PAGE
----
Lambda Literary Award Finalist

Ellen Hart is reliable. That may sound like damning with faint praise, coming from a critic, but rather, it’s a relief. When I get an Ellen Hart mystery to review, I don’t have to grit my teeth and think about how I will never get those hours of my life back. Instead I can just settle in and wait to see what she’s going to do this time.

In addition to her reliability as a purveyor of solidly engaging and highly readable mysteries, Hart remains a bit of an anomaly. There are myriad lesbian mystery writers out there, myself among them, but few as prodigious as Hart. Plus, Hart has been with a major mainstream publisher for 20 years, yet hasn’t altered her openly lesbian storylines one iota.

No surprise then, that her most recent novel, The Cruel Ever After (Minotaur Books), is a Lambda Literary Award finalist. It’s got everything a lesbian mystery needs: queer characters, a little romance/sexual tension/potential heartbreak, a well-plotted mystery and, of course, murder most foul. Or in the case of Hart’s Jane Lawless, a restaurateur as well as detective, murder most fowl.

It’s hard not to like Lawless. She’s no-nonsense, hard-working and scrappy. She’s like a middle-aged Midwestern (Minneapolis) Nancy Drew with a well-seasoned palate, both culinary and sexual. This is Hart’s 18th Lawless mystery and readers feel much as they did as kids with Nancy–like they really know her well. Or do they?

Because The Cruel Ever After starts out with a revelation: Lawless was married. To a man. And now he’s back after quite some time and calling her for help. Serious help. Detective help. Because there’s been a murder.

It’s complicated, of course, because Hart likes layers and The Cruel Ever After has as many as a phyllo pastry. Chester “Chess” Garrity is an antiquities dealer. And possibly a reprobate. And possibly a con artist. And possibly gay–at least that’s what Jane thought when she married him. Perhaps.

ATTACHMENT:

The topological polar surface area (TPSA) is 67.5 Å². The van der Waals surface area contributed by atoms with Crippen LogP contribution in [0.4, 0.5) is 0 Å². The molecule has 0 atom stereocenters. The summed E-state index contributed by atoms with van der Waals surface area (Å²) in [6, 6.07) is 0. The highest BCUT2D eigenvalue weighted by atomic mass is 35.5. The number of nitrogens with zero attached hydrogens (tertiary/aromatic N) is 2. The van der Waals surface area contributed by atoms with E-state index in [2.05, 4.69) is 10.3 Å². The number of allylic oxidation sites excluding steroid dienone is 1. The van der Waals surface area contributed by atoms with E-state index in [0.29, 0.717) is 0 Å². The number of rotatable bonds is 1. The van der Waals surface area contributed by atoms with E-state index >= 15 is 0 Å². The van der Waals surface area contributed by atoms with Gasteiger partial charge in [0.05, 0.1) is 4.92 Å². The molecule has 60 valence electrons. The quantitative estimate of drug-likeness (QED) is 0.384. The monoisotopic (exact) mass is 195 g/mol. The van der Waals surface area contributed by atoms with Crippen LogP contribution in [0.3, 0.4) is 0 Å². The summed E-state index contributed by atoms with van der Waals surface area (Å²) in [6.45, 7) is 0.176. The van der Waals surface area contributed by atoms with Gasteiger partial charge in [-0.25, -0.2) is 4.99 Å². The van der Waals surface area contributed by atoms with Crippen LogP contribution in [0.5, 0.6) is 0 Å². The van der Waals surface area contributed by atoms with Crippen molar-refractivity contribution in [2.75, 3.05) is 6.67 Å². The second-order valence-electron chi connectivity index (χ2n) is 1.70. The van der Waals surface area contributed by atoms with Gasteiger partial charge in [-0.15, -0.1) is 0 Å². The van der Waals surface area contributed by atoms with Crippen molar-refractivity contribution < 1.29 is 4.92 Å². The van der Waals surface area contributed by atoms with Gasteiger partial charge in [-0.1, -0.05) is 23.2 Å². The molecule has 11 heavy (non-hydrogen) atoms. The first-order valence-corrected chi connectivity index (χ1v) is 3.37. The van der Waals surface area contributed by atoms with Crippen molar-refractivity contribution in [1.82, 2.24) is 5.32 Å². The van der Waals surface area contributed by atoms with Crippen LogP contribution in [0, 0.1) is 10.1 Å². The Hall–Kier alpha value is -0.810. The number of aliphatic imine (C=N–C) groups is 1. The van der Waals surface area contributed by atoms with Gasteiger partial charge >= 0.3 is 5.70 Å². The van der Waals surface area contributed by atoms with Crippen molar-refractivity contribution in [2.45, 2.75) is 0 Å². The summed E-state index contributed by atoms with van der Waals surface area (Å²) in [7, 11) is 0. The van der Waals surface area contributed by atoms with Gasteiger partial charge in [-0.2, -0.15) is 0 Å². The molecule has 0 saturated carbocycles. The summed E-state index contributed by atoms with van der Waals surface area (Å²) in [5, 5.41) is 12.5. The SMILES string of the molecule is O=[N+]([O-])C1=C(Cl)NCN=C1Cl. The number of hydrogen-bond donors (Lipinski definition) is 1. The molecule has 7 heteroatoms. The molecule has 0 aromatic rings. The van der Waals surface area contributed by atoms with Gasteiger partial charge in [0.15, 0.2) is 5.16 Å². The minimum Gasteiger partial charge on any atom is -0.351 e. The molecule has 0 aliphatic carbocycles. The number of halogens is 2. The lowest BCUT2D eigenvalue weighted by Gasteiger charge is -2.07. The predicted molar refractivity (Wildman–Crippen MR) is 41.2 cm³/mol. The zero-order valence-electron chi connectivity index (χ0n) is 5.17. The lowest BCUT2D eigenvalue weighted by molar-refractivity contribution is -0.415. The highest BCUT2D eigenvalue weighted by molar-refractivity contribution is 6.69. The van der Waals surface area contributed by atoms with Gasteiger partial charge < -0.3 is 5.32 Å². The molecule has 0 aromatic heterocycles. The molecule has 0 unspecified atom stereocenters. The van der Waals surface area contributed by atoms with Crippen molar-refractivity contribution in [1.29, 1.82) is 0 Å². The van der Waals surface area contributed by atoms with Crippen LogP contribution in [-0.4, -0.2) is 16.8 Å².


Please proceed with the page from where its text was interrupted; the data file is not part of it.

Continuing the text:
Chess has been trying to arrange the sale of the Winged Bull of Nimrud, a priceless artifact stolen from the Baghdad Museum during the current war on Iraq. He’s working covertly with another antiquities dealer, the mysterious and cunning Irina Nelson whose mother runs a gallery. But when a Maltese Falcon-style object is in play, people get greedy and sometimes, murderous.

Which is how Chess comes to find himself hideously hung-over at the house of art collector Melvin Dial. He’d proffered the Winged Bull to Dial for a price, but now there’s a problem: Dial has been stabbed to death and Chess is the likely suspect.

Blackmail ensues and Chess is forced to give Jane a call, which definitely puts the cat among the pigeons. Because Chess doesn’t figure in Jane’s life–yet there he is.

Jane didn’t need one more personal complication, either. She already has best friend Cordelia, who is always providing some level of drama, because Cordelia isn’t just in the theater, she is theater. And then there’s Julia, the oncologist from whom Jane has recently separated–much to Julia’s dismay. Jane also has her brother Peter’s family and her restaurant family to worry about. In this cast of characters, everyone has a role to play as if Cordelia had scripted it herself. Don’t think any of these characters are filler or seat warmers–Hart folds them into the plot with careful deliberation. Every role holds a little surprise.

The Cruel Ever After is also a crisp homage to Hammett and Chandler, with noir-ish turns in which devotees of the genre will recognize The Maltese Falcon and The Big Sleep. But the complex plot is pure Hart. When a second murder takes place, Lawless must call in reinforcements. Then things really get dicey with an attack on Jane, a kidnapping, that pesky artifact and just when the reader thinks Lawless is completely out of her depth, she stuns–as does Hart.

The Cruel Ever After is deeply satisfying–a serious, resonant mystery that also shows readers a side of Lawless we had yet to see. This is vintage Hart–the plotting is deft, the dialogue sharp, the story compelling and full of twists. For devotees and newcomers alike.
——
The Cruel Ever After
A Jane Lawless Mystery
by Ellen Hart
St. Martin’s Press/Minotaur Books
Hardcover, 9780312614768, 336pp.
December 7, 2010



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  • Ron Fritsch

One Response to “‘The Cruel Ever After’ by Ellen Hart”

  1. Bett Norris 21 April 2011 at 3:59 PM #

    Brownworth has achieved the perfect review, with a balance between Hart’s career and status with just enough synopsis to make anyone want to read this novel. I have it on my list to get to before the Lambda awards in May. Having read many of Ellen Hart’s books, I am glad to know this one holds up to her usual standard.



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